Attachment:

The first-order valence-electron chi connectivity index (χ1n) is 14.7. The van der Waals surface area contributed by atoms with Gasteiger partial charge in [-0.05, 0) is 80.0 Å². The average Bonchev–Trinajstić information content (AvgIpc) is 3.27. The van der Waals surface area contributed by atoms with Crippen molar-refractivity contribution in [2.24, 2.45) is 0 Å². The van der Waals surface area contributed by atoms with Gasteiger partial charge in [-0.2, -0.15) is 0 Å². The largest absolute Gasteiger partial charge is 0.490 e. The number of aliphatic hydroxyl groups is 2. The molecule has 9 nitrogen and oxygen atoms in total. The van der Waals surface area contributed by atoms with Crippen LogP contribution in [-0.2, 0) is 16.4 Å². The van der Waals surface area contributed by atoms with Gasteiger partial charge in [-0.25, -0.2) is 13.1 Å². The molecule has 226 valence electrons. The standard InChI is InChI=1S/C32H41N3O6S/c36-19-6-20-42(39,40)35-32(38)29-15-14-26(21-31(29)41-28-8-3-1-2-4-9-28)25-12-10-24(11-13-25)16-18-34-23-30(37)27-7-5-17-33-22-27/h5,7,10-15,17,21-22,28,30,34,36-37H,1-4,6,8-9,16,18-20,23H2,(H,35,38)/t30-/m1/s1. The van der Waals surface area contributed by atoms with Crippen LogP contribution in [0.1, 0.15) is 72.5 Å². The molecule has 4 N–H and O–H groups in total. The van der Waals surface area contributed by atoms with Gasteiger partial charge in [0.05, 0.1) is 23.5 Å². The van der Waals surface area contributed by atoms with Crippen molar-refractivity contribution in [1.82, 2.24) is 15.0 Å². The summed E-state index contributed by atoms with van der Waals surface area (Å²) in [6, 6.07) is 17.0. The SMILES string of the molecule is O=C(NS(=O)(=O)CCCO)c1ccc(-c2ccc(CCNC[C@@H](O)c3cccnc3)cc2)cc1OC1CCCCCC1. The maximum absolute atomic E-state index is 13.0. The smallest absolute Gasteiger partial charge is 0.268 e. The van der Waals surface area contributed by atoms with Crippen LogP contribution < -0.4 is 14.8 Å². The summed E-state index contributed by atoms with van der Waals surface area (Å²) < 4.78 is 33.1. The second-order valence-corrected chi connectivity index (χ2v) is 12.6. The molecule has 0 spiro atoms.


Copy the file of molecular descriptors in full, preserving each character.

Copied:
The first-order valence-electron chi connectivity index (χ1n) is 14.7. The van der Waals surface area contributed by atoms with Gasteiger partial charge in [-0.05, 0) is 80.0 Å². The average Bonchev–Trinajstić information content (AvgIpc) is 3.27. The van der Waals surface area contributed by atoms with Crippen molar-refractivity contribution in [2.24, 2.45) is 0 Å². The van der Waals surface area contributed by atoms with Gasteiger partial charge in [-0.2, -0.15) is 0 Å². The largest absolute Gasteiger partial charge is 0.490 e. The number of aliphatic hydroxyl groups is 2. The molecule has 9 nitrogen and oxygen atoms in total. The van der Waals surface area contributed by atoms with Crippen LogP contribution in [-0.2, 0) is 16.4 Å². The van der Waals surface area contributed by atoms with Gasteiger partial charge in [-0.25, -0.2) is 13.1 Å². The molecule has 226 valence electrons. The standard InChI is InChI=1S/C32H41N3O6S/c36-19-6-20-42(39,40)35-32(38)29-15-14-26(21-31(29)41-28-8-3-1-2-4-9-28)25-12-10-24(11-13-25)16-18-34-23-30(37)27-7-5-17-33-22-27/h5,7,10-15,17,21-22,28,30,34,36-37H,1-4,6,8-9,16,18-20,23H2,(H,35,38)/t30-/m1/s1. The van der Waals surface area contributed by atoms with Crippen LogP contribution in [0.1, 0.15) is 72.5 Å². The molecule has 4 N–H and O–H groups in total. The van der Waals surface area contributed by atoms with Gasteiger partial charge in [0.05, 0.1) is 23.5 Å². The van der Waals surface area contributed by atoms with Crippen molar-refractivity contribution in [1.82, 2.24) is 15.0 Å². The summed E-state index contributed by atoms with van der Waals surface area (Å²) in [6, 6.07) is 17.0. The SMILES string of the molecule is O=C(NS(=O)(=O)CCCO)c1ccc(-c2ccc(CCNC[C@@H](O)c3cccnc3)cc2)cc1OC1CCCCCC1. The maximum absolute atomic E-state index is 13.0. The smallest absolute Gasteiger partial charge is 0.268 e. The van der Waals surface area contributed by atoms with Crippen LogP contribution < -0.4 is 14.8 Å². The summed E-state index contributed by atoms with van der Waals surface area (Å²) < 4.78 is 33.1. The second-order valence-corrected chi connectivity index (χ2v) is 12.6. The molecule has 0 spiro atoms.